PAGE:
Edwards Lifesciences Corp (EW.N) on Monday posted fourth-quarter earnings that beat analyst expectations on strong sales of its artificial heart valve that is implanted in a less-invasive procedure than open-heart surgery.
The medical device maker said sales of the new valve, called Sapien, surged more than 72 percent in the quarter.
For patients with diseased heart valves, the Sapien product offers an alternative valve replacement method to open-heart surgery in which the patient's breastbone is cut open and the heart temporarily stopped. Doctors expect minimally invasive valves to eventually become the standard of care.
Edwards gained U.S. approval last fall to sell the Sapien valve for use in a wider group of patients. It also won approval for a second delivery approach involving an incision through the ribs. The initial product launch in 2011 included only inoperable patients, for whom the valves were threaded to the heart from the femoral artery in the leg.
"The quarter certainly shows this is gaining momentum in the United States," said Jefferies & Co analyst Raj Denhoy.
Edwards said fourth-quarter net income rose to $91.1 million, or 77 cents per share, from $63.1 million, or 53 cents per share, a year ago.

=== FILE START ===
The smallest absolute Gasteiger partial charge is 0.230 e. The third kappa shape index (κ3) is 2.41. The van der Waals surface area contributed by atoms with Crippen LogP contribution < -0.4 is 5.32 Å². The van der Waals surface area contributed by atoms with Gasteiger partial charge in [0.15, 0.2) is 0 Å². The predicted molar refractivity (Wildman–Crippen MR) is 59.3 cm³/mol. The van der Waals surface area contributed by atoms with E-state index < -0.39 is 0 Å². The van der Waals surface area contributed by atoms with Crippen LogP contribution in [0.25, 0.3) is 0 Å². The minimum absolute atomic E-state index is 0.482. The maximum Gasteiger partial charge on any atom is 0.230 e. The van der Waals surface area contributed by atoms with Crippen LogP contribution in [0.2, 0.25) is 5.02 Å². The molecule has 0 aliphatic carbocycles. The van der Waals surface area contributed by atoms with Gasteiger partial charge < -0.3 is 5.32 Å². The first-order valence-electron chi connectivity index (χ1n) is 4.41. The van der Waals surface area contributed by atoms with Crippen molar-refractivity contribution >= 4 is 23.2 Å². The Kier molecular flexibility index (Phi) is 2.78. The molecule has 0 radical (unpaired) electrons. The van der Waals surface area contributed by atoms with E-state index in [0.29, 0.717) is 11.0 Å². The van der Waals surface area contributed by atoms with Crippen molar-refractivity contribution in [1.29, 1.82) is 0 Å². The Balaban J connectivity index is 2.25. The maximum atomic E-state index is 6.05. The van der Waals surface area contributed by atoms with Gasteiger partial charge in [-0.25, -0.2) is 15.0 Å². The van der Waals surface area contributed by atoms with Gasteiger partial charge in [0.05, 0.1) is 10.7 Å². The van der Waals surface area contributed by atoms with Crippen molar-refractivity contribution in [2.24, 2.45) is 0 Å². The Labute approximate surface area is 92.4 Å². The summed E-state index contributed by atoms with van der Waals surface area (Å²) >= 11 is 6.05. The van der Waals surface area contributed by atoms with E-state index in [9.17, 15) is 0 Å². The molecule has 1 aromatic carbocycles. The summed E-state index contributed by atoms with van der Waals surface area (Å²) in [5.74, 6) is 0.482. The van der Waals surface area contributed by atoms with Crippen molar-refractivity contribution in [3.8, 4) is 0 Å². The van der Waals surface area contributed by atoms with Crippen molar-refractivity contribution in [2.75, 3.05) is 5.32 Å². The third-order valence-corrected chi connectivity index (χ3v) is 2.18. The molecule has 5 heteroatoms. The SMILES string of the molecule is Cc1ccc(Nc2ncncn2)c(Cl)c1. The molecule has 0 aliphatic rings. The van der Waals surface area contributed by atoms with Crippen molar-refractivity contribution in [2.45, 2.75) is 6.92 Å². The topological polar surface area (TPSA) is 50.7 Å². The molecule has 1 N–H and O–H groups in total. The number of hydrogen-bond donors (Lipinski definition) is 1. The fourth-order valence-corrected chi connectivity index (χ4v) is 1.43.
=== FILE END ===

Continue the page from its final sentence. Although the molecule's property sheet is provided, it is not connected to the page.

Excluding special items, the Irvine, California-based medical device maker reported a profit of 90 cents per share, compared with 62 cent per share, a year ago. Analysts had expected Edwards to earn 77 cents were share, excluding special items, according Thomson Reuters I/B/E/S.
Fourth-quarter net sales increased 18.7 percent to $510.5 million. Sales of the company's less-invasive transcatheter heart valves climbed 72.8 percent in the quarter, to $161 million, driven by the ongoing U.S. launch of the Sapien brand valve. U.S. transcatheter valve sales were $80.7 million.
Edwards said it continues to expect a full-year profit of $3.21 to $3.31 per share excluding items, on sales of $2.1 billion to $2.2 billion. Analysts had forecast a full-year profit of $3.27 per share on sales of $2.14 billion.
Edwards' shares rose less than 1 percent to $93.75 in after-hours trading from a close of $93.06 Monday on the New York Stock Exchange.
(Reporting By Susan Kelly in Chicago; Editing by Tim Dobbyn and Diane Craft)